I’ve been reading a lot about how it is currently a great time to be an entrepreneur. Joe Kraus has an interesting post about how this is the right time. Basically he argues that the cost of getting something off the ground is so dirt cheap that it is almost imperative to start a company. Jeff Clavier’s post “The era of the disposable startup” makes one think about whether or not this type of Disposable Execution is really possible and some of the barriers.
In working through all this, the Disposable Startup doesn’t seems like a workable model, however a close second cousin: the Organic Cash Cow, might just be worth pursuing.
The issues I’ve seen regarding launching a startup are two fold:
1. How do I get quality equity supported labor?
2. Do I really need to be acquired for many $MM?
These seem to be the two pressing problems at hand. With infrastructure, hardware, and software costs being driven down to $0, what does it take to create a successful startup from the entrepreneur’s perspective: People and exit are certainly the two top issues.
There does seem to be an alternative to the Disposable Startup and I would call that the Organic Cash Cow (OCC). The goal with the Organic Cash Cow is to get a project off the ground with as little outside free labor as possible while creating a cash flow plan that doesn’t require Google to acquire you for $100MM to make it worth your while.
How do I get quality equity supported labor?
Getting people to work for equity (and I mean quality people who probably already have jobs, families, mortgages, etc) is much more difficult than it seems. Startups at the will-work-for-equity stage are very similar to a garage band: lots of passion and enthusiasm, but everyone doesn’t always show up for practice (i.e. poor execution). The amount of time you spend organizing the free-for-now labor and extracting actual value from their work hours can easily rival their contribution (you know: can’t work tonight, the kids are sick/the project is late/my brain hurts, etc).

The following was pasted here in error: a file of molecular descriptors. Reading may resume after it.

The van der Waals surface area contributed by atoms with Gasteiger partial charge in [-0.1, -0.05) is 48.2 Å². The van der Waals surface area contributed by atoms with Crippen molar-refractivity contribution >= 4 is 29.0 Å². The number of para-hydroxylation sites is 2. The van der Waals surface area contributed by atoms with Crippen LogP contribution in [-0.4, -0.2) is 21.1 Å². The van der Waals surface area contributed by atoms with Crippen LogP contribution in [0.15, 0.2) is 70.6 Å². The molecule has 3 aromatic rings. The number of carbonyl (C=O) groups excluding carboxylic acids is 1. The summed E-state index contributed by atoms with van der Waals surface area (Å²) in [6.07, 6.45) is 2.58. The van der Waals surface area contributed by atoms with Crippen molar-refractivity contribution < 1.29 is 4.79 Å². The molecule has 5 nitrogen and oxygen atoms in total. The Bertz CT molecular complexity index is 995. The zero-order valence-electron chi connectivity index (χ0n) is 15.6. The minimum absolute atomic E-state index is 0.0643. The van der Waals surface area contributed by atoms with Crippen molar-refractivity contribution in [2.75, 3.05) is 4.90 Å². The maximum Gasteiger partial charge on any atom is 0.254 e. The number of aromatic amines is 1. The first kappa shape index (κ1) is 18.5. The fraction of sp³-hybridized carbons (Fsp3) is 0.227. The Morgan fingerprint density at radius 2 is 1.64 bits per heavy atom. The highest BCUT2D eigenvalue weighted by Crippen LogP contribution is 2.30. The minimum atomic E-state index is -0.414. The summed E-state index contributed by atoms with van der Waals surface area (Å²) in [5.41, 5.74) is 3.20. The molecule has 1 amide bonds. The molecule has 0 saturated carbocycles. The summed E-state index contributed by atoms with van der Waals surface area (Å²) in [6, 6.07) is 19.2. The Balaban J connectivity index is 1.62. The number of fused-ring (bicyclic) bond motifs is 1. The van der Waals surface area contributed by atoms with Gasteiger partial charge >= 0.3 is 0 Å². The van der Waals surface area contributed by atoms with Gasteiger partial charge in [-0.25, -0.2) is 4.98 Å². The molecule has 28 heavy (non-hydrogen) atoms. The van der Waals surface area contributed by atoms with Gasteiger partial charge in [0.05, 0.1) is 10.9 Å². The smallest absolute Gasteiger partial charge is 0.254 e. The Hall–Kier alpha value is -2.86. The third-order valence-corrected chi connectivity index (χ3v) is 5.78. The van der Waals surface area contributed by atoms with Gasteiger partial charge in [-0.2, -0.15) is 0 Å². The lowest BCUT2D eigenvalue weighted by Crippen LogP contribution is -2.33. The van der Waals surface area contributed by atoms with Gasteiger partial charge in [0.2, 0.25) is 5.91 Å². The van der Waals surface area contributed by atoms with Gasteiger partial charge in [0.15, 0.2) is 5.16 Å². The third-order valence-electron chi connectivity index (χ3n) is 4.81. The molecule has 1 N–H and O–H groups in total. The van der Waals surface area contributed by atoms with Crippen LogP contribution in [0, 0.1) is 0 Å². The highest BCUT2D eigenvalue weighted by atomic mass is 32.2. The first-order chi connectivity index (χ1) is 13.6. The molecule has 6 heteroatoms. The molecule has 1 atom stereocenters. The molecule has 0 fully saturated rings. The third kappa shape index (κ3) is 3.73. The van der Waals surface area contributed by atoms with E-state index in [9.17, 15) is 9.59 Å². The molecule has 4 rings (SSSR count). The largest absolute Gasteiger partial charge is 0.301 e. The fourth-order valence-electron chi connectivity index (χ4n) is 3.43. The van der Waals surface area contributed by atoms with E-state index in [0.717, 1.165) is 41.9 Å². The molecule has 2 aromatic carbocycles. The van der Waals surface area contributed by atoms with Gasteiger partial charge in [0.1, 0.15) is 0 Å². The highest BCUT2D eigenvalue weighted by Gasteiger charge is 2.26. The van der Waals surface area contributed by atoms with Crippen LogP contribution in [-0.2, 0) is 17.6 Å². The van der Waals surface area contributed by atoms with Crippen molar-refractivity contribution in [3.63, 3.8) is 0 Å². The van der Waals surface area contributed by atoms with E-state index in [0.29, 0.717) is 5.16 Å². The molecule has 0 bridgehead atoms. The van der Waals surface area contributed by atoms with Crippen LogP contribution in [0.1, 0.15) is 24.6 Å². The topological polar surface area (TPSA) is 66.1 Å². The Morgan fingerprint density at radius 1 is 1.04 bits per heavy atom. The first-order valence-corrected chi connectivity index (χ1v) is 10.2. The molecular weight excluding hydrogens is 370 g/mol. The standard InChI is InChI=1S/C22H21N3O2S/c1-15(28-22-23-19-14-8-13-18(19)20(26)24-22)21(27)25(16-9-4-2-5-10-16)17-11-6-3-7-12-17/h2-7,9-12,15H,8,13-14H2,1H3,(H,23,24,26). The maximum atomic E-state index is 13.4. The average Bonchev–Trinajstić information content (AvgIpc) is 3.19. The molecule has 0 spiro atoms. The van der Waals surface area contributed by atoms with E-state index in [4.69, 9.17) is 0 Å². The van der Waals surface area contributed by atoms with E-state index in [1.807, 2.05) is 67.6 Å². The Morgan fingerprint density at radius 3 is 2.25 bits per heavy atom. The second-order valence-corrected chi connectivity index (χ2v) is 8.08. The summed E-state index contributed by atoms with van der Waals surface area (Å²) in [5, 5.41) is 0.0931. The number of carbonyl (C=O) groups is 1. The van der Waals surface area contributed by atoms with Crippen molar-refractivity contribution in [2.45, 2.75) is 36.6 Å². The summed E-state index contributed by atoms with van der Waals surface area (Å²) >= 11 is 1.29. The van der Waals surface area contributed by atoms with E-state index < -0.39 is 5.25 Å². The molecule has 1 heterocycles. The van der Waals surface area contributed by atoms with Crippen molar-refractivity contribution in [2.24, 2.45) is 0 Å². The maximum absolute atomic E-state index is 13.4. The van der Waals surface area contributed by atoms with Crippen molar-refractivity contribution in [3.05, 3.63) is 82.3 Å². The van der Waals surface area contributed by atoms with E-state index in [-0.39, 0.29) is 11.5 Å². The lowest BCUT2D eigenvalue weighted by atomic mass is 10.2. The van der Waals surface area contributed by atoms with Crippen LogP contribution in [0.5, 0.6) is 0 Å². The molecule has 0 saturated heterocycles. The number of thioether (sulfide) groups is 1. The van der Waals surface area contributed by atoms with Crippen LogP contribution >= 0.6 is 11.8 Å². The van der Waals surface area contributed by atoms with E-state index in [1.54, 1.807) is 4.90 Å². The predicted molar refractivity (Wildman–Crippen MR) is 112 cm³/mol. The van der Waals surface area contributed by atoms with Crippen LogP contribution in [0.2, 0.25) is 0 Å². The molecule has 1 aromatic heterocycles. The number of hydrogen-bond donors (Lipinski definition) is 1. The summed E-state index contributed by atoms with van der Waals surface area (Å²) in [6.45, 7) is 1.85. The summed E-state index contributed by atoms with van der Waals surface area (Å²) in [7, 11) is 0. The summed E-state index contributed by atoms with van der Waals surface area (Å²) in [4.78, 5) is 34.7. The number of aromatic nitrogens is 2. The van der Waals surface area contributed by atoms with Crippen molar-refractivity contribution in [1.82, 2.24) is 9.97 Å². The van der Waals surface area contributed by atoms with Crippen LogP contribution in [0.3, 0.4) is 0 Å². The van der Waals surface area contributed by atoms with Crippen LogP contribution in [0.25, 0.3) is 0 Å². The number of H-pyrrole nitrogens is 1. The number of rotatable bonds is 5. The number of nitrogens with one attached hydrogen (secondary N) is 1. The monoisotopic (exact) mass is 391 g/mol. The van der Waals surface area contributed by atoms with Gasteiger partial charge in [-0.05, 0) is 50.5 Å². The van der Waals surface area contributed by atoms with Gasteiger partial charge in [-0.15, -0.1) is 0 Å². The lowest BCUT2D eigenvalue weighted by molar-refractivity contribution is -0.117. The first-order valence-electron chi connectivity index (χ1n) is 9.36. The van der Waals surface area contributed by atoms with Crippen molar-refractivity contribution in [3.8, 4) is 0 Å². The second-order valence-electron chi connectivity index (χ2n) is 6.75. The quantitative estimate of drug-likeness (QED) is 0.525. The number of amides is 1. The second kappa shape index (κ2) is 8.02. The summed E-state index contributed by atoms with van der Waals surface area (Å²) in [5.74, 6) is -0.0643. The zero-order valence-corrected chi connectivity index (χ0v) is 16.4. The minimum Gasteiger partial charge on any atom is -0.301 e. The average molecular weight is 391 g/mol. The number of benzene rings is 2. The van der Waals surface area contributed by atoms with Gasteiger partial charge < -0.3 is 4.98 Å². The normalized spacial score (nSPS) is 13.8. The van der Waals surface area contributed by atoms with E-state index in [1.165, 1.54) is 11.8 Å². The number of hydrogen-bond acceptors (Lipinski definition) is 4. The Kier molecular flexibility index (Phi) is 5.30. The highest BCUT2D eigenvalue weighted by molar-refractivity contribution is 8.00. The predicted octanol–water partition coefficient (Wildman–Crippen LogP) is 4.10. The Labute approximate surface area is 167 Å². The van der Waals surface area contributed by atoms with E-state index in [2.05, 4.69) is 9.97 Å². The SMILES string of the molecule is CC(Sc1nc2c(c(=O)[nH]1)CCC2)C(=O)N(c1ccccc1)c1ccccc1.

In order to counteract this, get good at delivering alpha or beta version products, services, web sites with a minimal amount of outside labor as possible. This means a core group of engineers (2-4 at most) or develop the prototype yourself. Stop looking for venture capital, angel capital, 10 engineers, etc. Just get the first version on its feet. That means doing exactly what Guy Kawasaki says in his “Rules for Revolutionaries” book: “Don’t Worry Be Crappy.” This doesn’t mean you can put out buggy software, web sites that don’t work, and concepts that will lose customers their data … because you’ll lose your reputation.
What it does mean is fall OUT of love with your idea and strip it to its bear essential functionality and get that functionality out the door … quickly, solid, in beta form, but get it out the door with you and a couple of guys at most.
You can think about outsourcing strategies in India/China/wherever after you have launched your first beta version. The seed execution and differentiation is your ability to find passionate people (even if that is only you), fall out of love with technology for technology's sake, and deliver to customers a necessary product that will fulfill a need.
That last paragraph is quite a mouthful, because there are too many entrepreneurs out there who have no idea of what problem they are solving for the customer and are simply doing something cool … especially software and high tech entrepreneurs.
Do I really need to be acquired for many $MM?
The second question of the Disposable Startup vs. the Organic Cash Cow is an exit strategy. Yes, if you are getting investors, and have a bunch of employee stock options, equity supported engineers, and require a staff of 50 just to get dollar 1 in the door, you will need a big acquisition/exit to support the initial investment. And this is the thesis of the VCs/Angels and it is what they are looking for in the Disposable Startup. But it doesn’t have to be what you are looking for as an entrepreneur.